How to Get Cats to Stop Peeing & Urinating in Corners

Sometimes removing the terrifying hood can improve matters.
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The corners of your rooms aren't only for end tables, lamps and scratching posts; they're perfect locations for soaking some urine into your carpet, at least according to your kitty. Putting an end to your cat's peeing in corners means finding out why she's doing it in the first place.

Clean the Spot

Regardless of the initial cause of your kitty's bathroom behavior, she'll keeps returning specifically to the corners of your room largely because she smells the scent of her urine. That smell makes her more eager to reliever herself in the same location. So your first step is to remove all traces of the smell.

Just soaking the area in water and a bit of soap and dabbing it dry won't do. Blotting it dry is good initially, but if you have carpet or hardwood floors, use an enzymatic cleaner -- sold at most pet stores and general retail stores -- to remove the stench. If the problem areas are linoleum, wipe up the urine, then wet a rag with white vinegar and go over the area again.

Medical Reason

Something like a partially blocked urethra, a urinary tract infection or kidney failure can make the urge to urinate unbearable. Your cat might be peeing in corners and other inappropriate areas because she's sick. It's normal behavior for a cat to urinate outside her normal spot when she's ill -- leaving the stench of urine wafting throughout your house. A blood test, an X-ray, an ultrasound or urinalysis can show if something's not right with your little friend. Your vet can prescribe her medicine to either heal her all up or manage her condition.

Cat Litter

Cats are extremely picky about their litter. They sometimes tolerate one type only. For instance, if you switch your kitty's litter from unscented to scented, she may put her head inside the box and look it over, then turn around and proceed to squat and relieve herself in the corner of your room.

Unless directed by your vet, it's usually better to keep with the same type of litter your cat is used to. If you haven't changed to a different litter and your cat's refusing to use it, you may need to clean the litter more often. Dirty litter can cause your cat to think it's way too messy inside her box, so she'll go somewhere cleaner, like the corner of your room. Daily cleaning prevents her from being overcome with nastiness.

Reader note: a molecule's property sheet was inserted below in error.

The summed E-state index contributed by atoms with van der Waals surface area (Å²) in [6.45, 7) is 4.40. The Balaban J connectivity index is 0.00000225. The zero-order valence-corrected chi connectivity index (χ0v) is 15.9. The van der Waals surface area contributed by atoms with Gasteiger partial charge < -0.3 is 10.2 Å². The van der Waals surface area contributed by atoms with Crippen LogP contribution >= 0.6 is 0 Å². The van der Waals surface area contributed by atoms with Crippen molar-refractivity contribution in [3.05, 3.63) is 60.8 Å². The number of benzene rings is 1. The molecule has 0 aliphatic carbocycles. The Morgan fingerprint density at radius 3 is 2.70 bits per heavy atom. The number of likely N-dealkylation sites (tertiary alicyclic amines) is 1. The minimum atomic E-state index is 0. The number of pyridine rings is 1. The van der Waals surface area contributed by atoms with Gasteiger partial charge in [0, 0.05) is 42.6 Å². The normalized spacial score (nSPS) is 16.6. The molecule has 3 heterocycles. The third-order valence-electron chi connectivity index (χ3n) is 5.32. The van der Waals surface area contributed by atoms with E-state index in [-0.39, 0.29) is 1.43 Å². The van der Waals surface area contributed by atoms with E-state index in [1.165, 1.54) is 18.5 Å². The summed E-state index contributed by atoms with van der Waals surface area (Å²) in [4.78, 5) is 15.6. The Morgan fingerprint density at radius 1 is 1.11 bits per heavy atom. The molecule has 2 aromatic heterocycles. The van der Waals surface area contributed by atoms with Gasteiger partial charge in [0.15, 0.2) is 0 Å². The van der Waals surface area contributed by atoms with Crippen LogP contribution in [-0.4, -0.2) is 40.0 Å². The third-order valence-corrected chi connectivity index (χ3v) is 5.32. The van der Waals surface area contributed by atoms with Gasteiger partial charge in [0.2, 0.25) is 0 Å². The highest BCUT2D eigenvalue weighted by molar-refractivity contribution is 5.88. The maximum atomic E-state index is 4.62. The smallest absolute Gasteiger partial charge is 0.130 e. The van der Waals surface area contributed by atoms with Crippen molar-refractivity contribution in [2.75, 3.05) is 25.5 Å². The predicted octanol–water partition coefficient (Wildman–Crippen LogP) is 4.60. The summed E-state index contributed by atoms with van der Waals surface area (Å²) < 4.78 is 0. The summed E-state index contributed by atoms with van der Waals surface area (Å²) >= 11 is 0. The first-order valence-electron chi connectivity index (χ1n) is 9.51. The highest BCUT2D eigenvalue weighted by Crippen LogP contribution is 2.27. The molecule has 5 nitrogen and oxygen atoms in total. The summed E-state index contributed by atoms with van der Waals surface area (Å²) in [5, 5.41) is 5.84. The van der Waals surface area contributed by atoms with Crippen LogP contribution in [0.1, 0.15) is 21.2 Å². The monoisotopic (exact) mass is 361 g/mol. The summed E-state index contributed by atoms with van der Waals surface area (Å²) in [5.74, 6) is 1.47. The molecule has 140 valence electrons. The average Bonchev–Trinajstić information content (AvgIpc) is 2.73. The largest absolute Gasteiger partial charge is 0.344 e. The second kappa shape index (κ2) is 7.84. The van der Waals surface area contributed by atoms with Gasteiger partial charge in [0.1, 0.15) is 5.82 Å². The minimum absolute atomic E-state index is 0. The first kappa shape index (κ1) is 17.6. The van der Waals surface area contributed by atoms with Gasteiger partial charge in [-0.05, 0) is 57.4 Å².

Litter Box

If for any reason your kitty has become discouraged from using her litter box, she may say goodbye to using kitty litter and hello to using corners and nooks. You can take steps to reduce this risk. Make sure her box is never placed in a noisy area, such as next to a dryer which can kick on and startle her. If you have multiple cats, you'll want one litter box for each cat, plus one. If your kitty is scared of her box for some reason, try switching to a differently shaped box or style. For instance, if she was frightened in a hooded box, she may approach a box without a hood.


Although neutered and spayed cats are less likely to spray, some still do. In such a case, she's marking an area so she feels safer and more confident. Sometimes new smells or the replacement of your cat's scent in your house -- which can happen when you lay new carpet or replace your old couch, for example -- can cause her to spray. Other times she might be stressed because of a new addition to the house, like a puppy or kitty. The Feline Advisory Bureau advises wiping a soft towel or rag on your cat's face and then wiping it on new furniture. The bureau also suggests making sure your cat has her own toys, food bowl, water bowl, scratching post and beds. Slowly introducing a new pup or cat by keeping your resident kitty separated from the newcomers for a few days can help prevent stress.

Always check with your veterinarian before changing your pet’s diet, medication, or physical activity routines. This information is not a substitute for a vet’s opinion.

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